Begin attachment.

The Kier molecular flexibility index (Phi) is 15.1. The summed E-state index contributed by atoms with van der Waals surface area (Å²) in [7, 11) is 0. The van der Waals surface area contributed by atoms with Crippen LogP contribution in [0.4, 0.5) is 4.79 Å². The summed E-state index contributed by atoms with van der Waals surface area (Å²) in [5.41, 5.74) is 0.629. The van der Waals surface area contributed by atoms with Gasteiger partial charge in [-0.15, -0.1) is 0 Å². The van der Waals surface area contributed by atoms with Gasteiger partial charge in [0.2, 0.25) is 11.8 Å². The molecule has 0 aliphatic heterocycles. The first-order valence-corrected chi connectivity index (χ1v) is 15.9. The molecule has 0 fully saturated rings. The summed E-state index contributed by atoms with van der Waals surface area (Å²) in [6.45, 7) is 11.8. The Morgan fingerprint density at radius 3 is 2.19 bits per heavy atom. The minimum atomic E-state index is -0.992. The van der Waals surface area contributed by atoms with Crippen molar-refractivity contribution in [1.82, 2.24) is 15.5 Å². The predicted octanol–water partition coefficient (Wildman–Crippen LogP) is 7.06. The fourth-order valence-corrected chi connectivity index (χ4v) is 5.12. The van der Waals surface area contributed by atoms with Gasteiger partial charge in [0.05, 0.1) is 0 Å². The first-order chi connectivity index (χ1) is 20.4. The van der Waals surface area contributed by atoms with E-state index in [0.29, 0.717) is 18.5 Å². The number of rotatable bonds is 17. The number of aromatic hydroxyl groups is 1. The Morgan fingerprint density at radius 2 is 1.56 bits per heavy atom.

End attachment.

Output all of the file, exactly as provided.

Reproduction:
The Kier molecular flexibility index (Phi) is 15.1. The summed E-state index contributed by atoms with van der Waals surface area (Å²) in [7, 11) is 0. The van der Waals surface area contributed by atoms with Crippen LogP contribution in [0.4, 0.5) is 4.79 Å². The summed E-state index contributed by atoms with van der Waals surface area (Å²) in [5.41, 5.74) is 0.629. The van der Waals surface area contributed by atoms with Gasteiger partial charge in [-0.15, -0.1) is 0 Å². The van der Waals surface area contributed by atoms with Gasteiger partial charge in [0.2, 0.25) is 11.8 Å². The molecule has 0 aliphatic heterocycles. The first-order valence-corrected chi connectivity index (χ1v) is 15.9. The molecule has 0 fully saturated rings. The summed E-state index contributed by atoms with van der Waals surface area (Å²) in [6.45, 7) is 11.8. The Morgan fingerprint density at radius 3 is 2.19 bits per heavy atom. The minimum atomic E-state index is -0.992. The van der Waals surface area contributed by atoms with Crippen molar-refractivity contribution in [1.82, 2.24) is 15.5 Å². The predicted octanol–water partition coefficient (Wildman–Crippen LogP) is 7.06. The fourth-order valence-corrected chi connectivity index (χ4v) is 5.12. The van der Waals surface area contributed by atoms with Gasteiger partial charge in [0.05, 0.1) is 0 Å². The first-order chi connectivity index (χ1) is 20.4. The van der Waals surface area contributed by atoms with E-state index in [0.29, 0.717) is 18.5 Å². The number of rotatable bonds is 17. The number of aromatic hydroxyl groups is 1. The Morgan fingerprint density at radius 2 is 1.56 bits per heavy atom.